Oct 01 2012
What was once a brilliant communication tool has now been fed to the digital marketing rubes, who lack the creativity to even choose a relevant topic for their infographic, let alone arrange the data they have into a compelling design. A lot of bad promotional infographics seem to make the same mistakes, but they all stem from the fact that a lot of marketers aren’t willing to put in the time or the effort required to generate good content that people actually want to click on and share.
If I sound a little harsh on the “creators” of these bad infographics, it’s only because it irks me when uncreative, lazy people try to capitalize on the success of insightful people who are willing to do the hard work necessary to create something great. You can avoid falling into the former category by not making the following mistakes.
Signs of a Bad Infographic
1. More promotion than information: People don’t share advertisements — which is what promotional infographics are, essentially — unless there’s some other content there that they feel is worth showing to somebody else. Unless your company has done something noteworthy or interesting, nobody is going to care about it, even if you put it in a really pretty picture.
Image via medicalsolutions.com
2. Confusing infographics with other content: Much of the information that bad infographics are trying to convey doesn’t belong in an infographic in the first place. A top 10 list, tips and tricks, or a jumbled collection of “facts and figures” are not enough to support an infographic. An infographic represents data, and you can’t expect an article, blog post or a bunch of little paragraphs to attract people’s attention just because you arranged it in an image.
3. Horrid design: Generic vector graphics that don’t relate at all to the information being presented aren’t going to be visually appealing to anyone. You need a visual arrangement and representation of the data that conveys the scope and meaning of the information itself. That type of insight takes time that many designers and marketers won’t take the time to cultivate. There’s minimal (if any) brainstorming, and they won’t go through more than one or two drafts, even if they conceive of a better idea halfway through.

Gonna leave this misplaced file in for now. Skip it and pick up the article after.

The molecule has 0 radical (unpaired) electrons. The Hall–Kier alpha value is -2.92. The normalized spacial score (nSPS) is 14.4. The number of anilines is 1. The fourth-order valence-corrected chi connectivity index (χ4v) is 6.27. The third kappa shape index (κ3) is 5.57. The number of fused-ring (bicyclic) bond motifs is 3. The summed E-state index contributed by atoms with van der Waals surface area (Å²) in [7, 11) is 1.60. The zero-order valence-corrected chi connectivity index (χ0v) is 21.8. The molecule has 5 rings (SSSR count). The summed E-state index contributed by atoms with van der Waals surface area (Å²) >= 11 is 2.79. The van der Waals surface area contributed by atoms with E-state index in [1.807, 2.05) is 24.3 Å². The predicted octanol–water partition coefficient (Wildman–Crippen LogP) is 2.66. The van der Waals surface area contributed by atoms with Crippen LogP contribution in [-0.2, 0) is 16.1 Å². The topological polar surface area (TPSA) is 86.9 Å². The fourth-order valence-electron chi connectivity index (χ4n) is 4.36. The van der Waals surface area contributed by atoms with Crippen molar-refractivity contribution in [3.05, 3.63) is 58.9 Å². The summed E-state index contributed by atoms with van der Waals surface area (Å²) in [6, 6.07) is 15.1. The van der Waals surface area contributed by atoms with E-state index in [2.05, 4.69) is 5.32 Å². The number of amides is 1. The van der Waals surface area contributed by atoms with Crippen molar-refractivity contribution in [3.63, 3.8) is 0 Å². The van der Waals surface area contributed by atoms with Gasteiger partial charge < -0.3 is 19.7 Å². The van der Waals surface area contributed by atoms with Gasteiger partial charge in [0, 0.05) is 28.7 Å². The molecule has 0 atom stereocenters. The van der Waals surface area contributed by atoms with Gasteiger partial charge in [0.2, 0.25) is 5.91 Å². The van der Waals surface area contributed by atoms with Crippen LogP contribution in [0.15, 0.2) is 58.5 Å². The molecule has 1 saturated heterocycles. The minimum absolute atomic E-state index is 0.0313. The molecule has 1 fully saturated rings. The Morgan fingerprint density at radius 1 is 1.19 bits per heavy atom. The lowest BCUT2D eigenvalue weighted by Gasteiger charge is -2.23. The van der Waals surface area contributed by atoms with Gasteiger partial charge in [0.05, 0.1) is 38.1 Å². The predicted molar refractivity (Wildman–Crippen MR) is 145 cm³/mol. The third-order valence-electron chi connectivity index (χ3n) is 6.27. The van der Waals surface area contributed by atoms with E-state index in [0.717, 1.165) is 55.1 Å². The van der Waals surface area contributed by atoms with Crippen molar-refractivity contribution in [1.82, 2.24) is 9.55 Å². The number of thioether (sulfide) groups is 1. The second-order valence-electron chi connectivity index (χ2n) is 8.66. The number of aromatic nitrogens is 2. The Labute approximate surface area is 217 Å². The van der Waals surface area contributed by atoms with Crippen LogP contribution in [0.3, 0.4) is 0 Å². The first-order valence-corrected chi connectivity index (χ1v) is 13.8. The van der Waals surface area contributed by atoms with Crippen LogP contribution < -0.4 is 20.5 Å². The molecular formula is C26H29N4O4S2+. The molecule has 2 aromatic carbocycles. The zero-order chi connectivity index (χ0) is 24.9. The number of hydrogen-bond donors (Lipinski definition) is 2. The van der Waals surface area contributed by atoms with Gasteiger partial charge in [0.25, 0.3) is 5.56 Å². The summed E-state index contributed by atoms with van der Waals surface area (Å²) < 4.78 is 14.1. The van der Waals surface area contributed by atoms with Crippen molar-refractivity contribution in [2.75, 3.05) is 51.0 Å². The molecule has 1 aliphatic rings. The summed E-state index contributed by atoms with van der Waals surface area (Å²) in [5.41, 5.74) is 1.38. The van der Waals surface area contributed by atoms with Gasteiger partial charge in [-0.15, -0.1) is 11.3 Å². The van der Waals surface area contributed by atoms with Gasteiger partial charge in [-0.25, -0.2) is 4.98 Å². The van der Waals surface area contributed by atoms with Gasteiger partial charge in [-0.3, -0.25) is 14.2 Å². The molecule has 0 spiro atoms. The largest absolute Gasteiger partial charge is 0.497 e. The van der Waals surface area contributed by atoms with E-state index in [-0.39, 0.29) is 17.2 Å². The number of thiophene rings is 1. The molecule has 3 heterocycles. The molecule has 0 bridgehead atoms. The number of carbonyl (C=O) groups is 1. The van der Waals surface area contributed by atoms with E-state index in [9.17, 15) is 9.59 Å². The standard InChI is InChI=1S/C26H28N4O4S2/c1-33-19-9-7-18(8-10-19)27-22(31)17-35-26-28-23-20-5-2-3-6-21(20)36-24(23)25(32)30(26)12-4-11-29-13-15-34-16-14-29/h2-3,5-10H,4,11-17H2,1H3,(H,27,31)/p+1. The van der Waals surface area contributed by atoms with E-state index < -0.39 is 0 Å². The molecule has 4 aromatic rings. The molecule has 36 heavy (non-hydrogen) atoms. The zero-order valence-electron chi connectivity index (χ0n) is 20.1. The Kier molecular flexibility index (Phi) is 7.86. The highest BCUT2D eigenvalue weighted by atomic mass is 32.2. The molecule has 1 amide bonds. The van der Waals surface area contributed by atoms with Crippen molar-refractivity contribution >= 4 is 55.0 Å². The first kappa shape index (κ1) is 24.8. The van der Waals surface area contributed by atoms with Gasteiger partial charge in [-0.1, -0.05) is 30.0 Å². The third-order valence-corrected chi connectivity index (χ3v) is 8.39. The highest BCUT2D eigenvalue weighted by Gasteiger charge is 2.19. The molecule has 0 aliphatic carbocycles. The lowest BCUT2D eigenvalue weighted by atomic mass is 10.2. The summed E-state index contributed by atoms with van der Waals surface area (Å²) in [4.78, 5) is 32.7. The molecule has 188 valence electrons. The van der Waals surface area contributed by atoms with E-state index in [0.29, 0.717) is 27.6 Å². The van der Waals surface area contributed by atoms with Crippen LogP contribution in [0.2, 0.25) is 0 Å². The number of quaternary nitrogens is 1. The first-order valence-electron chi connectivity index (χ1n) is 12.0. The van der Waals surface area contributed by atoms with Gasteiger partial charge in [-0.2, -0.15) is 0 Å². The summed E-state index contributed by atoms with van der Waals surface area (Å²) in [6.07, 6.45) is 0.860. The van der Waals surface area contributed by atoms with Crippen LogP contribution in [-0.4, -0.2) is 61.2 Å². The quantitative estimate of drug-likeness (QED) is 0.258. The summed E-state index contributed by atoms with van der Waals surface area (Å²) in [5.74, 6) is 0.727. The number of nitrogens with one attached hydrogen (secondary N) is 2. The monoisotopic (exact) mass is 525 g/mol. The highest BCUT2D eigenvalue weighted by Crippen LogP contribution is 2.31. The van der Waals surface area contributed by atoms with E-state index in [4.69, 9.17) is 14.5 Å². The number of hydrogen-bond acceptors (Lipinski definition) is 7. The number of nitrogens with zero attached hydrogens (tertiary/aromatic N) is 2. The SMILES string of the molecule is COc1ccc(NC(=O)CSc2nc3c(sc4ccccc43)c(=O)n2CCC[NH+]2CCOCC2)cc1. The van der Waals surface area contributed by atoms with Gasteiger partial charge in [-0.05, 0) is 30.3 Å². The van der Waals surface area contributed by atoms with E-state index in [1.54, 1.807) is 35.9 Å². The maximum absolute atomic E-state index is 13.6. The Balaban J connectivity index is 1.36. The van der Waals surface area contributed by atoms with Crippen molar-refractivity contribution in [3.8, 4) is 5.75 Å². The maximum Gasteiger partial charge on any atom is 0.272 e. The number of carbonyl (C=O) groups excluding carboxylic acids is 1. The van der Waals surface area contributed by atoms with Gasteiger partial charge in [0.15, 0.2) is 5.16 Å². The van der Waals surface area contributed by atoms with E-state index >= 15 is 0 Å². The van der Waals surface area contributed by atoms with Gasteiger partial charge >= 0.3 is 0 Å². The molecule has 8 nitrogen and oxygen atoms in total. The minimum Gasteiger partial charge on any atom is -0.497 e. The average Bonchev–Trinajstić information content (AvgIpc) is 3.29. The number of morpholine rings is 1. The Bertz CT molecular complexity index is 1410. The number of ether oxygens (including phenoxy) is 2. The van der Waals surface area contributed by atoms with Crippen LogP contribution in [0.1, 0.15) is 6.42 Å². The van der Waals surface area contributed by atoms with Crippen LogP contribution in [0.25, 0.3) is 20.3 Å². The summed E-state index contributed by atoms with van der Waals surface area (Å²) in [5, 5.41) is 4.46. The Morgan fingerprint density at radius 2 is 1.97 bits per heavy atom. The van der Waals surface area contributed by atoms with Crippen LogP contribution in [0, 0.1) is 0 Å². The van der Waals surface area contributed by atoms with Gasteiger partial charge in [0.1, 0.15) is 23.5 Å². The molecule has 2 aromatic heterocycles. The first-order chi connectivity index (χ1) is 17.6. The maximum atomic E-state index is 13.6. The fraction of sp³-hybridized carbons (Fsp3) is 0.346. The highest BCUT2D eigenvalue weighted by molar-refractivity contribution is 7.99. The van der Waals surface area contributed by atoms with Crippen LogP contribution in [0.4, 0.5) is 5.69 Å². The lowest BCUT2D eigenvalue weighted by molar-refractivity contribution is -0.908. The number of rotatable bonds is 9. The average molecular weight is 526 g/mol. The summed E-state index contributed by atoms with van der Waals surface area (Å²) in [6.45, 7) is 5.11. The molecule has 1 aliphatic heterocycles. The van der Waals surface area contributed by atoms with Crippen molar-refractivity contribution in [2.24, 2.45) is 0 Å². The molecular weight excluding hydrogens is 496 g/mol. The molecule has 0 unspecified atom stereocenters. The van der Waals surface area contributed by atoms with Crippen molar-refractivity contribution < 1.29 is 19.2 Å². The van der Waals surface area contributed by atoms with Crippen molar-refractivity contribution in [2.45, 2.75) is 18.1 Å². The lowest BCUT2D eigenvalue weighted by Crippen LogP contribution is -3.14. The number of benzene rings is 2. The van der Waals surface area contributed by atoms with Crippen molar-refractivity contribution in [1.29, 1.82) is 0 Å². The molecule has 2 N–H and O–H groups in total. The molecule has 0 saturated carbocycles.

Image via opensesame.com
4. No connection between design and data: The true purpose of an infographic is to wrangle dry or technical information into a design that makes sense of it in some way. If the design doesn’t somehow relate to the data, all you really have is statistics arranged on a pretty JPEG file. That’s not relatable, insightful or interesting enough to make people pass your graphic along.
5. Not enough data: You can always tell when an anemic infographic is trying to stretch too little information over the bones of their graphic. If I can peruse the entire infographic in 60 seconds, how informative could it be? So-called “Micrographics” only work if they’re still packed with information; otherwise, they’re just pretty (tiny) pictures.
The long and short of it is that ideas matter, and that’s what people are really looking for when they click on an infographic, not just a random jumble of statistics paired with photoshopped images and crazy fonts. The people who are putting out all of these horrible promotional infographics are either guilty of pure laziness, lack of creativity or both. Usually, it’s some uninspired online marketing company that has managed to sell their clients on the value of infographics, and then fails to deliver anything that anyone will want to click on or share.
If you want to produce graphics that people will share, you need to start with a solid topic that is rich with plenty of data to act as the foundation for your visual design, which should display the information in a compelling and insightful way.
When David Moore isn’t ranting against lazy online marketing practices, boring writing or the price of Funyuns in the vending machine, he’s blogging on small businesses, SEO, business news and marketing topics at IncBeat.com.